More left wing work

I’ve been over working on the wing a couple of times since the last post. Stu and I worked out what seems to be the best way to fit the wingtip bow. Yesterday we glued, stapled, and clamped the leading edge plywood to the top of the ribs and the top false spar, but left it at that stage. Wrapping the ply around the leading edge results in the upper edge pulling loose, so we decided to leave it as is and do the rest later on. I was planning on today, but may hold off on that until the wingtip bow is installed — I want to get the corner blocking glued in behind the LE ply, and that may be difficult with the plywood fully wrapped. Don’t know, I’ll need to look at that today.

We spent an hour or two yesterday trying to work out the aileron bits and pieces. The factory cut and drilled plywood bits (CW32, CW34, CW35, etc.) have been both a blessing and a curse. Most of the confusion seems to come from the fact that the CW36 pieces, which attach to the ribs just inboard and just outboard of the aileron bay, are apparently drilled WAY off. The pieces are too long for the wing to begin with — they seem to be sized for a rear spar built with the original 1/2″ thickness. non the current 3/4″. Then there’s a hole marked “more or less” on center, but the actual hole is drilled about 1/8″ or so low, or high, depending on how the piece is flipped. There is no orientation we could find that matches up with the holes drilled in the CW35 pieces that are used to attach the aileron to the torque tube. Fortunately, it really doesn’t matter. I’ll be cutting 1/2″ UHMW end bearings that will attach to those plywood pieces, so we can enlarge those holes as much as needed as long as there’s enough room left to attach the bearing pieces.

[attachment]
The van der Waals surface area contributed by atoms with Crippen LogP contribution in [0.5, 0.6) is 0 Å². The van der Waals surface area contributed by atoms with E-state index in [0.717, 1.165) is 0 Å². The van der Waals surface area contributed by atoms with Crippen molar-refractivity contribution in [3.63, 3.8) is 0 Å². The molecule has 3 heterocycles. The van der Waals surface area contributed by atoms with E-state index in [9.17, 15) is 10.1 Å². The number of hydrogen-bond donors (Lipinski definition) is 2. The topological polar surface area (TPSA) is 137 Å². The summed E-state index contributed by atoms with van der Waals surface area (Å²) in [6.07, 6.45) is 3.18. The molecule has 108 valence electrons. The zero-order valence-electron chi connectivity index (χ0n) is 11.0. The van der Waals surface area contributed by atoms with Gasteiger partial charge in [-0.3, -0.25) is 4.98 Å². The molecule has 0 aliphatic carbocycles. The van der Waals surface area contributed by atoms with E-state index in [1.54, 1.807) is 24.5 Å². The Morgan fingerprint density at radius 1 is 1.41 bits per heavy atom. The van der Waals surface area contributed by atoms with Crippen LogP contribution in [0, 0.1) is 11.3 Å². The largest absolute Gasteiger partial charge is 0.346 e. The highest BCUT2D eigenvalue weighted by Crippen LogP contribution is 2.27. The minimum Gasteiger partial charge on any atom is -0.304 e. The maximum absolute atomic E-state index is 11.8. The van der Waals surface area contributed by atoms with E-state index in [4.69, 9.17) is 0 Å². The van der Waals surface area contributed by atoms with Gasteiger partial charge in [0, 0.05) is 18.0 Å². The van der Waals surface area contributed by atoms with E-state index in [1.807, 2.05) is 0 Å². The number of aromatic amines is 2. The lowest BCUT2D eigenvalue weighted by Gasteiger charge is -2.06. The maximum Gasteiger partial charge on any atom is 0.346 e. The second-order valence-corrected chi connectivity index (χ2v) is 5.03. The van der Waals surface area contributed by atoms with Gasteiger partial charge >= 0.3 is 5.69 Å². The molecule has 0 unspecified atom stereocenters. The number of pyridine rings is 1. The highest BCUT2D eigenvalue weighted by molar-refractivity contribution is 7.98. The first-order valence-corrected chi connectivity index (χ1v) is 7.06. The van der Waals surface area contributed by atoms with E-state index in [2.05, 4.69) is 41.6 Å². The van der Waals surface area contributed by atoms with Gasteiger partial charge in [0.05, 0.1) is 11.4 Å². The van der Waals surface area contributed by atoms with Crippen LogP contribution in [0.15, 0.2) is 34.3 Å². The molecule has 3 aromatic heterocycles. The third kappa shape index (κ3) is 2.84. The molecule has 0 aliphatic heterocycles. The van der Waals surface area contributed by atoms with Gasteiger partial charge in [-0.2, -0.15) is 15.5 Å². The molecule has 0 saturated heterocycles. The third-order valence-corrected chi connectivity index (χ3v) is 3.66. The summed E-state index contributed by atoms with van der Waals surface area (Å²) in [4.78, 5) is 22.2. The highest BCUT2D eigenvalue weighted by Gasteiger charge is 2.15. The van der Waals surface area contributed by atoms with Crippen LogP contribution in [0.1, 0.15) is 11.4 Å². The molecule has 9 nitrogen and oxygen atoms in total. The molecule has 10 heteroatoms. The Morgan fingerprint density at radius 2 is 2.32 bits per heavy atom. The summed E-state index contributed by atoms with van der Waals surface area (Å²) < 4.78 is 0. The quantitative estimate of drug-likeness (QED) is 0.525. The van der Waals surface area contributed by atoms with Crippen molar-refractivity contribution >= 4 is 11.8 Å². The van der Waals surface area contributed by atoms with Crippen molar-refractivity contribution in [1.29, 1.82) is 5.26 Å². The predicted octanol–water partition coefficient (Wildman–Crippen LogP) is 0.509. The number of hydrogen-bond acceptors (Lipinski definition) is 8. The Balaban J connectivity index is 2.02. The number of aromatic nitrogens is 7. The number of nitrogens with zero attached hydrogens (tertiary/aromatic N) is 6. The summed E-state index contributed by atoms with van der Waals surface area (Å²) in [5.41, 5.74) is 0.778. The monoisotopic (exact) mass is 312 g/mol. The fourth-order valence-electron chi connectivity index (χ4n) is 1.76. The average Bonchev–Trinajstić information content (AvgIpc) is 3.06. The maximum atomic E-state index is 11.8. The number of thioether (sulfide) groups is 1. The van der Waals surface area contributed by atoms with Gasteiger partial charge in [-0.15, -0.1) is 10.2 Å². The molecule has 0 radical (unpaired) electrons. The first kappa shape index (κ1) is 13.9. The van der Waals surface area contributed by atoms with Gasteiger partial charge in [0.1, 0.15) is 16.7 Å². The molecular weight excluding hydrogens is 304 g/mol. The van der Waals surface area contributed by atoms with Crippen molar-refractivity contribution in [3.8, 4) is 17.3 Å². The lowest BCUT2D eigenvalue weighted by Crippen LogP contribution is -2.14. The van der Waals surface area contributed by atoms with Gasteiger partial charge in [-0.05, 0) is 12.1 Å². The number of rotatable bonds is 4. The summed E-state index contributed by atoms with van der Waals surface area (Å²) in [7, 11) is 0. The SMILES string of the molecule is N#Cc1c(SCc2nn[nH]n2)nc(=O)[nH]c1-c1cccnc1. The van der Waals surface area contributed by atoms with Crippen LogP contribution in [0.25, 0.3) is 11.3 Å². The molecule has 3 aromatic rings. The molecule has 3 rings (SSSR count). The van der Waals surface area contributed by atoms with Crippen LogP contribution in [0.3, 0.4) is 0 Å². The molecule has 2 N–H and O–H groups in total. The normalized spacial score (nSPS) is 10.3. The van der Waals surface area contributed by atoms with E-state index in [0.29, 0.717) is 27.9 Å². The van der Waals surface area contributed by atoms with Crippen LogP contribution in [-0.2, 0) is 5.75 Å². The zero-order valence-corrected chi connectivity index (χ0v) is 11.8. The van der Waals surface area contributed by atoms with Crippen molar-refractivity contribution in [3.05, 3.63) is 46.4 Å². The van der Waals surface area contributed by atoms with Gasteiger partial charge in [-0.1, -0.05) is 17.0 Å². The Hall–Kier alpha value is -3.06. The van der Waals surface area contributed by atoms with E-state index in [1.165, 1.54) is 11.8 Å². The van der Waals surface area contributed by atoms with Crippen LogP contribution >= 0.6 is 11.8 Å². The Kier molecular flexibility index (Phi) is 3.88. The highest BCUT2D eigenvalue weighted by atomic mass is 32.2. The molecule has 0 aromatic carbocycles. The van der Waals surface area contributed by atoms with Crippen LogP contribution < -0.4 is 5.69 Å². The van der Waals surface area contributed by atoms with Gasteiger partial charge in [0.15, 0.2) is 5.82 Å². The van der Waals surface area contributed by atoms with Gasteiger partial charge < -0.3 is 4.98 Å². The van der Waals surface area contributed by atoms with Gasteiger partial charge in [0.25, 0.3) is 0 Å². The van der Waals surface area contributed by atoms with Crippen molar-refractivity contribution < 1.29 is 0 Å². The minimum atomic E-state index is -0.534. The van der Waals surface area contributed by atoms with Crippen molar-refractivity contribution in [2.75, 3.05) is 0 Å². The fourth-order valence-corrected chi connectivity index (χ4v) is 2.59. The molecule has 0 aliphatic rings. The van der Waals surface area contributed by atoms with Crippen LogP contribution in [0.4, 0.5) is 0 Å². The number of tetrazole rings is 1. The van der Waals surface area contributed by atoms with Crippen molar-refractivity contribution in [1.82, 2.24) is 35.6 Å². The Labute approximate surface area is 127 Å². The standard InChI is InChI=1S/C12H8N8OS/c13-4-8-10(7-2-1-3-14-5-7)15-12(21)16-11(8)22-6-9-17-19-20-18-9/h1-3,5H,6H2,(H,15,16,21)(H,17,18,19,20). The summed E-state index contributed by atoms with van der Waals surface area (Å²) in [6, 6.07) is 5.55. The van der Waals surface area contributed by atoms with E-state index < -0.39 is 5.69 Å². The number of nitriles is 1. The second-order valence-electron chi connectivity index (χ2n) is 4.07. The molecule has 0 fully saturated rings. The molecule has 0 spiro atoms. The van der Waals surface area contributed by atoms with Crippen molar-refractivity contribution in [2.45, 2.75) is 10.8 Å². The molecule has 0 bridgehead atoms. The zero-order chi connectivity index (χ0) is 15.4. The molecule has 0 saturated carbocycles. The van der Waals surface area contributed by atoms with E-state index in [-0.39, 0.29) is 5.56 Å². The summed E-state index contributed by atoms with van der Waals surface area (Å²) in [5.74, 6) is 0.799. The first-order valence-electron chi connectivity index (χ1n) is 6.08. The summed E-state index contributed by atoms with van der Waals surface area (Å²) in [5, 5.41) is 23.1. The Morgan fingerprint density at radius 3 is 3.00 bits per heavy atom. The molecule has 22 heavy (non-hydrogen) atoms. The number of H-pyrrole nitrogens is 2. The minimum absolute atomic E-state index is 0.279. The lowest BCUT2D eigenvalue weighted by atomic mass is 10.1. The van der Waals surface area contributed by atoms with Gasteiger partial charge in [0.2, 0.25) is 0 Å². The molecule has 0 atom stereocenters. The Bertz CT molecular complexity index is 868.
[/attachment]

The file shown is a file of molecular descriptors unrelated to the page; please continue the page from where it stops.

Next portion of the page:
What we did get done was to cut and glue in the aileron spar web, and some of the 1/4″ stiffeners before the glue left over from the leading edge ply got too thick to work with. I glued up a test piece with that; the epoxy is a bit thicker than I would normally use, but I may have just been too conservative on that. I can’t think of any reason it wouldn’t give a full strength joint; the test piece will tell me for sure.

For the most part, I’m waiting for my aluminum for the torque tubes to arrive at Millard Metals, and sheets of 1/16 and 1/8 ply to arrive from Spruce. I need the ply to cut gussets for the compression struts, and we don’t want to get much farther into the ailerons without full length torque tubes to keep everything perfectly aligned.

First spar, continued

It’s been a bit of a learning experience building this spar. The amount of glue required, of course, is one thing – about 45 ml or so, I think, for the whole thing. There are still a few pieces of plywood that need to be glued, most of them for the flying wire and N-strut attachment brackets. Yesterday Stu showed me his pneumatic pin nailer, which I plan to use. It’s not unusual to use staples or small brads to hold wood together while glue cures. This thing shoots ridiculously small wire pins — 22 or 24 gauge, I think — with no heads. They’re just enough to hold the wood in place, and won’t need to be removed.